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Disseminated BCG Infection Following Bone Marrow Transplantation for X-Linked Severe Combined Immunodeficiency


Address correspondence to R. H. S. B. McKenzie, F.C.Derm. (SA), Department of Dermatology, Groote Schuur Hospital, Observatory 7925, Cape Town, South Africa.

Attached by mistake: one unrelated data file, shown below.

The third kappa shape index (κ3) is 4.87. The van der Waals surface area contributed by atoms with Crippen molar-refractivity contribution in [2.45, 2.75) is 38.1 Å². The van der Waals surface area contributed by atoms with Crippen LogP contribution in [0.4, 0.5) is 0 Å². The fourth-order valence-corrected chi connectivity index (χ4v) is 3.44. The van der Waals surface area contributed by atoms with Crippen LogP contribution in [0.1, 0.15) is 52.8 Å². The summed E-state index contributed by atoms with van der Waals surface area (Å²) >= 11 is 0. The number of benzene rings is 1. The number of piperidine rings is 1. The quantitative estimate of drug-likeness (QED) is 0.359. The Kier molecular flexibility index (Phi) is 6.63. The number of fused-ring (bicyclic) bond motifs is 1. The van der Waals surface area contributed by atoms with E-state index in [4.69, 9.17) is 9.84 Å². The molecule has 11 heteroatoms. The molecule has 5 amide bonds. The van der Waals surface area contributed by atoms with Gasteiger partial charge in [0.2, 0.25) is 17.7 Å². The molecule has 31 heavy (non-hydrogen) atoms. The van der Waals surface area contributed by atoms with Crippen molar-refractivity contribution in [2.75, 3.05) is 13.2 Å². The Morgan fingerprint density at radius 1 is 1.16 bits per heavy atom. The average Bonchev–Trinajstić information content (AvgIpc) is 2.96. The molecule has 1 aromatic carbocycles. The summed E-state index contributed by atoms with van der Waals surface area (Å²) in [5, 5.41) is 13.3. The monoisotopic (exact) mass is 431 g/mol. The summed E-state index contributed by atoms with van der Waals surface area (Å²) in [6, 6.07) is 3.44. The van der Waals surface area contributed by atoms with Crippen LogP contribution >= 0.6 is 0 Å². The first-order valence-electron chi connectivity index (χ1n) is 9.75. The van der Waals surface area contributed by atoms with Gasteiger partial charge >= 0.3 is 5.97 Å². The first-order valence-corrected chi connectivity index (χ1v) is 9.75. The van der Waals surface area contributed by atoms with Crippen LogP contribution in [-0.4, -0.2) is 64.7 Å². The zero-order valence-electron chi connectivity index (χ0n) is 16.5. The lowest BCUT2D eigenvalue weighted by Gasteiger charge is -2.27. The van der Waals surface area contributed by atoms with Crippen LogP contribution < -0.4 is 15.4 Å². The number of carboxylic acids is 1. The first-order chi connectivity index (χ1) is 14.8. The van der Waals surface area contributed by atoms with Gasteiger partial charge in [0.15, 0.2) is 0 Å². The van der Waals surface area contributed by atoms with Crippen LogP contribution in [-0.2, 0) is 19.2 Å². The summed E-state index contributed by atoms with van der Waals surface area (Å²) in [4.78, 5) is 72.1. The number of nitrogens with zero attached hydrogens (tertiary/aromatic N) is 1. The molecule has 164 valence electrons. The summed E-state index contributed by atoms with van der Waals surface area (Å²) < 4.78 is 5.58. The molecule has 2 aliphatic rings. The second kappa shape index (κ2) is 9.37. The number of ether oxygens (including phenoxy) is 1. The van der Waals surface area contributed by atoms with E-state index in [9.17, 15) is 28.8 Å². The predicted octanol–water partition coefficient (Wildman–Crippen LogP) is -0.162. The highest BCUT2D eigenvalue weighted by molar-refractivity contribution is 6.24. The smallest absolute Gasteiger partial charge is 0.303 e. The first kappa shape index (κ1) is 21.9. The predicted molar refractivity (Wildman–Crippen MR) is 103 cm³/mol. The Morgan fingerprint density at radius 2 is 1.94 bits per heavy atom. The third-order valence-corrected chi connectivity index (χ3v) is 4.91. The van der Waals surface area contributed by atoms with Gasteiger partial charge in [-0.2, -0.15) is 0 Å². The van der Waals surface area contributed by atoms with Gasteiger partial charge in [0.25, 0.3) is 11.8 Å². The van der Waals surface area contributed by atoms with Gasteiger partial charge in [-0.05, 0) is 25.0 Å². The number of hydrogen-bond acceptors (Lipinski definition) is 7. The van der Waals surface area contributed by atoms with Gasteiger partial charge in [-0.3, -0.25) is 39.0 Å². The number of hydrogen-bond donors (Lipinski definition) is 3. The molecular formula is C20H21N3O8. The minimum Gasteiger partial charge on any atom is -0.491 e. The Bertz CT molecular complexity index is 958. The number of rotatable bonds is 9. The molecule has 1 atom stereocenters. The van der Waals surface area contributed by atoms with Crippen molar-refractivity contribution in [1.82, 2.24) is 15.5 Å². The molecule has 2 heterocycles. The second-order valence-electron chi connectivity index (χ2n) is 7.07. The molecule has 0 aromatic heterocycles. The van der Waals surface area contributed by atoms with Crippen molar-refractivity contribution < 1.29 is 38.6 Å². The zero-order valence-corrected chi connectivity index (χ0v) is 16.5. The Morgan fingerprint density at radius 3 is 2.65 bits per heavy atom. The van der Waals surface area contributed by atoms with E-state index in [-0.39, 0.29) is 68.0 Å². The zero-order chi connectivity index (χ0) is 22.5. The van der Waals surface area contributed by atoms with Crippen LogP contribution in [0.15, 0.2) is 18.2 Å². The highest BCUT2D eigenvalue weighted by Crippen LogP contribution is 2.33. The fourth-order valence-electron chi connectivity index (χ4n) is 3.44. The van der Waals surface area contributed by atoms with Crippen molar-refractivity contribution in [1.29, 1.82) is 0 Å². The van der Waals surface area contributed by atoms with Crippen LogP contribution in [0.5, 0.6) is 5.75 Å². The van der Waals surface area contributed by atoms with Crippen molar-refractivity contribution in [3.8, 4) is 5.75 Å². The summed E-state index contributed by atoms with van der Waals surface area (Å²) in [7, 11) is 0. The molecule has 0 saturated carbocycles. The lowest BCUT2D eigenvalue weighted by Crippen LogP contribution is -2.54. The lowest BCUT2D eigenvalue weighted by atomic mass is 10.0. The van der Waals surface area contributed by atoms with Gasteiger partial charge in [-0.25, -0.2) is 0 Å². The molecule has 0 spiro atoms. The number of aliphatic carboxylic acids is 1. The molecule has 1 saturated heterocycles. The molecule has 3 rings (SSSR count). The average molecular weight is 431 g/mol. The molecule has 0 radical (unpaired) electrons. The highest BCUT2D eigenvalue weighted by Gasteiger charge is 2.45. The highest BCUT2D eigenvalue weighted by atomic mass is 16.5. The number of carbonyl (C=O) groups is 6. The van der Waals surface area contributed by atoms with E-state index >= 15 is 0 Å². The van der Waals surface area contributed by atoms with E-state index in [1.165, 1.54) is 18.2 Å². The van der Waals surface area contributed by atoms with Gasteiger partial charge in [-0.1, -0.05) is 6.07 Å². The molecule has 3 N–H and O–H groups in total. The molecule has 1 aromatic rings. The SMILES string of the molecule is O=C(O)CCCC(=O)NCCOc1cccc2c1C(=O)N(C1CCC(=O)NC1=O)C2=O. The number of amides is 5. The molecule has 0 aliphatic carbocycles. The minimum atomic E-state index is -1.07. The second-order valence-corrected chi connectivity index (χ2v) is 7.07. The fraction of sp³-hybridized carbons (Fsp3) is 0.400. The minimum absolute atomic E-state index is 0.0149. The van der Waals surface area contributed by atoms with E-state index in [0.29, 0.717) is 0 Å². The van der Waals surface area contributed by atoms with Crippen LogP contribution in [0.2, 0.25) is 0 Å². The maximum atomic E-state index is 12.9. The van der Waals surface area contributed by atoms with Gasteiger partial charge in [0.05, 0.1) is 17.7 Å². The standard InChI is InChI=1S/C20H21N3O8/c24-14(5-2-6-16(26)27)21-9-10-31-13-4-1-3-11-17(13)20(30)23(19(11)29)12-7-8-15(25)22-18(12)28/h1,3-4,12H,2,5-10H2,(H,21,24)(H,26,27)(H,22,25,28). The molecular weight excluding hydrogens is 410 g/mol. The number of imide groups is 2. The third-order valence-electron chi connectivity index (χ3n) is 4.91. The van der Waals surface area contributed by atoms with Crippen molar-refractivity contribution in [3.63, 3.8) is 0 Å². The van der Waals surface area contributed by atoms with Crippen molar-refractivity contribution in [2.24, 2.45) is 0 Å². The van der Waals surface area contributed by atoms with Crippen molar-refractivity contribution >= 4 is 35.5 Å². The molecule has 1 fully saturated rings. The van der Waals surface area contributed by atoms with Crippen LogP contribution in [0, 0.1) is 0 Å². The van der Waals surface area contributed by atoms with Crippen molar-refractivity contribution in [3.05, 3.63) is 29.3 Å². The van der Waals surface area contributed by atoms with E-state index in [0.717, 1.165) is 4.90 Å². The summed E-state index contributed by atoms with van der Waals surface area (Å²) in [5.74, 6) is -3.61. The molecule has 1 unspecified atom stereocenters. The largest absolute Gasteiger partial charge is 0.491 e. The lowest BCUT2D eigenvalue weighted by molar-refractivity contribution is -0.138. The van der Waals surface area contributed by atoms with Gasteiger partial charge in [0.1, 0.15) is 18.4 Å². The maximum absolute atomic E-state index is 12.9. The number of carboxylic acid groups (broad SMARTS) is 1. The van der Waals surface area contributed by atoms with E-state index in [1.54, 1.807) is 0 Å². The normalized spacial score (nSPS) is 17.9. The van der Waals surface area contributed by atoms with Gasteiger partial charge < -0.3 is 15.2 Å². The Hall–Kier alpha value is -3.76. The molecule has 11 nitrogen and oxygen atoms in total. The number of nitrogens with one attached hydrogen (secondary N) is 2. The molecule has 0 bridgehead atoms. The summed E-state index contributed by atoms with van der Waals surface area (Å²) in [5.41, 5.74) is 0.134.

Abstract: An 8-month-old boy with X-linked severe combined immunodeficiency (XSCID) developed disseminated bacille Calmette-Guerin (BCG) infection following BCG vaccination at birth. He initially presented with an abscess at the site of BCG vaccination and was begun on three-drug antituberculous treatment (rifampicin, isoniazid, and pyrazinimide). Dissemination was subclinical prior to a human leukocyte antigen (HLA)-identical bone marrow transplant (BMT) from his sister, following which he presented with an acute erythroderma. A skin biopsy specimen revealed granulomas with epithelial histiocytes and giant cells in the reticular dermis, and numerous acid-fast bacilli (AFB) were present on Ziehl–Nielsen stain. A diagnosis of disseminated BCG disease was made. Despite the addition of a fourth antituberculous agent, ethambutol, he did not recover and developed numerous skin abscesses over the following weeks. Examination of pus from these lesions demonstrated numerous AFB. Clarithromycin was added as a fifth antituberculous agent. Despite five-drug antituberculous therapy and monthly intravenous immunoglobulin infusions, recurrent abscesses containing AFB developed intermittently until 7 months posttransplant. At follow-up 1 year post-BMT he showed good general physical improvement. All abscesses had healed with scarring, and no further skin lesions had occurred.

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